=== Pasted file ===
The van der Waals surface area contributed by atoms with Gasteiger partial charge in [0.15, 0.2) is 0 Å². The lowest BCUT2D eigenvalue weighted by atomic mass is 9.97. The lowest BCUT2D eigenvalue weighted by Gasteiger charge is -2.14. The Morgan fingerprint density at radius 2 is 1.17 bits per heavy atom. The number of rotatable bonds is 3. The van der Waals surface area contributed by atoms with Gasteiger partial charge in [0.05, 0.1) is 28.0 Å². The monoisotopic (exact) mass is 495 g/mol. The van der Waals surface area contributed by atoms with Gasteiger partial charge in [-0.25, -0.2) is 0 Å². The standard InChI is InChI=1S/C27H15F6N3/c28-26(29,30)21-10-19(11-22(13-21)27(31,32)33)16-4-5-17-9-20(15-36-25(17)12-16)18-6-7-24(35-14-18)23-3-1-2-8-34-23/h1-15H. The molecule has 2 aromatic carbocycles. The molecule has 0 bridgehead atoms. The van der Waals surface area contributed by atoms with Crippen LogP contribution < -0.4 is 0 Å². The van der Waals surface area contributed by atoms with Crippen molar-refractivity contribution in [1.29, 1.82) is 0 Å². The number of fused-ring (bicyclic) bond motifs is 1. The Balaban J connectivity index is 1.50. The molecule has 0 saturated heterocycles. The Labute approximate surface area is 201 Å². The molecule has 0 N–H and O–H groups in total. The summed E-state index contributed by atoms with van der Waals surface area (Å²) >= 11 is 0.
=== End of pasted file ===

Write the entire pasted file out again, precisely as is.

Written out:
The van der Waals surface area contributed by atoms with Gasteiger partial charge in [0.15, 0.2) is 0 Å². The lowest BCUT2D eigenvalue weighted by atomic mass is 9.97. The lowest BCUT2D eigenvalue weighted by Gasteiger charge is -2.14. The Morgan fingerprint density at radius 2 is 1.17 bits per heavy atom. The number of rotatable bonds is 3. The van der Waals surface area contributed by atoms with Gasteiger partial charge in [0.05, 0.1) is 28.0 Å². The monoisotopic (exact) mass is 495 g/mol. The van der Waals surface area contributed by atoms with Gasteiger partial charge in [-0.25, -0.2) is 0 Å². The standard InChI is InChI=1S/C27H15F6N3/c28-26(29,30)21-10-19(11-22(13-21)27(31,32)33)16-4-5-17-9-20(15-36-25(17)12-16)18-6-7-24(35-14-18)23-3-1-2-8-34-23/h1-15H. The molecule has 2 aromatic carbocycles. The molecule has 0 bridgehead atoms. The van der Waals surface area contributed by atoms with Crippen LogP contribution < -0.4 is 0 Å². The van der Waals surface area contributed by atoms with Crippen molar-refractivity contribution in [1.29, 1.82) is 0 Å². The number of fused-ring (bicyclic) bond motifs is 1. The Balaban J connectivity index is 1.50. The molecule has 0 saturated heterocycles. The Labute approximate surface area is 201 Å². The molecule has 0 N–H and O–H groups in total. The summed E-state index contributed by atoms with van der Waals surface area (Å²) >= 11 is 0.